Characterization: Willa is a strong woman character.  She can be described as fearless and aggressive. Use the idea wheel to describe Willa.

Drawing Conclusions: Willa draws the conclusion that the innkeeper is dishonest.

Predicting: Predict what the innkeeper will do when Willa arrives with the goat.

Seasons: With March winds, this is a good one to use for Spring.

Text-to-Text Connections: The Windy Day by G. Brian Karas

The Wind Blew by Pat Hutchins

The Wind Blew by Pat Hutchins

Schema: March winds, the old saying that “March comes in like a lion and out like a lamb,”  chasing something that has blown away

Cause and Effect: Because it was so windy, the effect is that everything is blowing away

Predicting: Ask the students to predict what is going to blow away next.  There are clues on each preceding page of what will be next.

Sequencing: Use a sequence graphic to sequence the order of the items being blown by the wind.

Spring begins in late March so this is a good one to use for a seasonal book.

Text-to-Text Connections with The Windy Day by G. Brian Karas

Willa and the Wind by Janice M. Del Negro

Stick Man by Julia Donaldson

stick man

Schema:  sticks, playing with sticks

Text-to-Text Connections: Over in the Meadow, an old rhyme about the animals in a meadow; the rhyme goes something like, “over in the meadow in the sand and the sun lived an old mother turtle and her little turtle one…”  See the lyrics

Also a connection with the Gingerbread Man stories as the stick is running from animals and people.

Personification: the stick is personified

Predicting: Ask students to predict what the stick man will be used for next as you are reading the story.

Because a dog grabs him, the effect is that stick man gets farther and farther away from his home.  Every situation where Stick Man is taken can be used as a cause and effect example.

Because Santa Claus rescued the Stick Man, the effect is that he is taken back to his tree.

Organizational Strategies:  Create a flow chart showing the stick’s movement throughout the story.

Too Many Tamales by Gary Soto

toomany tamalesSchema: making tamales, admiring jewelry

Text-to-Self Connections: taking something without permission, not wanting to get caught, getting together with relatives for the holidays,  seeing something and then remembering something you forgot about

Predicting: Predict what Maria is going to do when her mother leaves to answer the phone.

Drawing Conclusions: What conclusion does Maria come to about the whereabouts of the ring?  What clues from the story lead you to this conclusion?  First she thinks it is in a tamale because she thinks it fell off of her thumb and went into the masa.  Secondly, she thinks Danny swallowed it.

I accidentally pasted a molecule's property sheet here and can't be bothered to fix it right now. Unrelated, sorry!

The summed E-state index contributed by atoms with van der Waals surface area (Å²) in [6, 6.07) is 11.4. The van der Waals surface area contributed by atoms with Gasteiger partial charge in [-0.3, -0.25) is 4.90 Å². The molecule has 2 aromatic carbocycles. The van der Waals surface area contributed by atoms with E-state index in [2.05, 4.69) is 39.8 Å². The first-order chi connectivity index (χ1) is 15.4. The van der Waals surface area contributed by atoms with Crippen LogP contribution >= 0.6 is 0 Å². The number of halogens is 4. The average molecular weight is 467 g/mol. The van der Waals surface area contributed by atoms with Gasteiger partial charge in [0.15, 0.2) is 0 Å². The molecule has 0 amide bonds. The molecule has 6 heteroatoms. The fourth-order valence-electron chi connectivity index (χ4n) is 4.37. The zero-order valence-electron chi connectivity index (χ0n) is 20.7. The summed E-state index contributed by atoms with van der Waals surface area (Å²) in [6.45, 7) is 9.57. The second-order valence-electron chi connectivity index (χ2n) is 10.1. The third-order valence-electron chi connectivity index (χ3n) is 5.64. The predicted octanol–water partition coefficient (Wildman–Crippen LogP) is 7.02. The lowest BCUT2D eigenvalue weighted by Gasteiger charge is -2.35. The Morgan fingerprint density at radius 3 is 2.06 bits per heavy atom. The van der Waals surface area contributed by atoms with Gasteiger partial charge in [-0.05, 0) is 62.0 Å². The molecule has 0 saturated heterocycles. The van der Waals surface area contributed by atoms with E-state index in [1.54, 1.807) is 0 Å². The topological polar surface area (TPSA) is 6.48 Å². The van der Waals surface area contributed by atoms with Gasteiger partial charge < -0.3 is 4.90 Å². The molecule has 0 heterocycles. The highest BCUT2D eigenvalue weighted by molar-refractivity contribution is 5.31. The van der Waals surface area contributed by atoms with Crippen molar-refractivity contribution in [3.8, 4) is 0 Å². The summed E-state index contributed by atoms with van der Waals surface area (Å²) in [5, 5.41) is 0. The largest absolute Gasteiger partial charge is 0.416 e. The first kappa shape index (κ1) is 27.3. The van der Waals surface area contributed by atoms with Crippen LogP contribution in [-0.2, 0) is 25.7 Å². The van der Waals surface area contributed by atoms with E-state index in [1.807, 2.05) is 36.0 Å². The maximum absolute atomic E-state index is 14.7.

When did Mother come to the conclusion that Maria was playing with the ring? The clues from the story indicate that she found it in the masa since she “scraped off a flake of dried masa”  from the ring.

At what point do you think Maria’s mother found the ring in the masa?  Maybe when she sent Maria to get her father to help?

Synthesis: What do you think Maria synthesized from this experience?  to tell the truth immediately? to leave other people’s belongings alone?

Can’t Catch Me by John Hassett

can't catch meSchema: ice from the fridge, icebergs

Text-to-text Connections: Gingerbread Man stories, stories where characters are being chased

Compare and Contrast: the animals that want to eat or cool off with the ice cube to characters in other versions of the Gingerbread Man.  Compare the whale with the fox in the original story.

Sequencing: Sequence from the last animal to interact with the ice cube to the first.

Drawing Conclusions: What conclusions can you draw based on the last page of of the story with the freezer door open, water on the floor, and the legs of the boy and his mother?

Cause and Effect: Because the freezer door was left open, the effect is that the ice has melted

Predicting: Predict what the ice cube man will say when one of the characters wants to use him in some way.

Felt board story: I found some clip art to represent the characters in the story, laminated them, stuck some Velcro on the back, and made a quick felt board story to go with this book.

Charlie Needs a Cloak by Tomie De Paola & Red Berry Wool by Robyn Harbert Eversole

charliered berrySchema: sheep, wool, sweaters, cloaks, the invisible cloak in the Harry Potter stories

Text-to-Text Connections: These two books make a big connection in that they both talk about how wool is used to create a garment.  Charlie shares more technical information about the process.  Red Berry shows how the words used to create fabric can have more than one meaning.

The lamb thinks wash the wool as to get in the pond.  He thinks spinning the wool means to spin around and around, and he thinks knitting the wool means to be close with the boy.

Cause and Effect: Because the lamb spins in the meadow, the effect is that he gets dizzy and falls off of the cliff.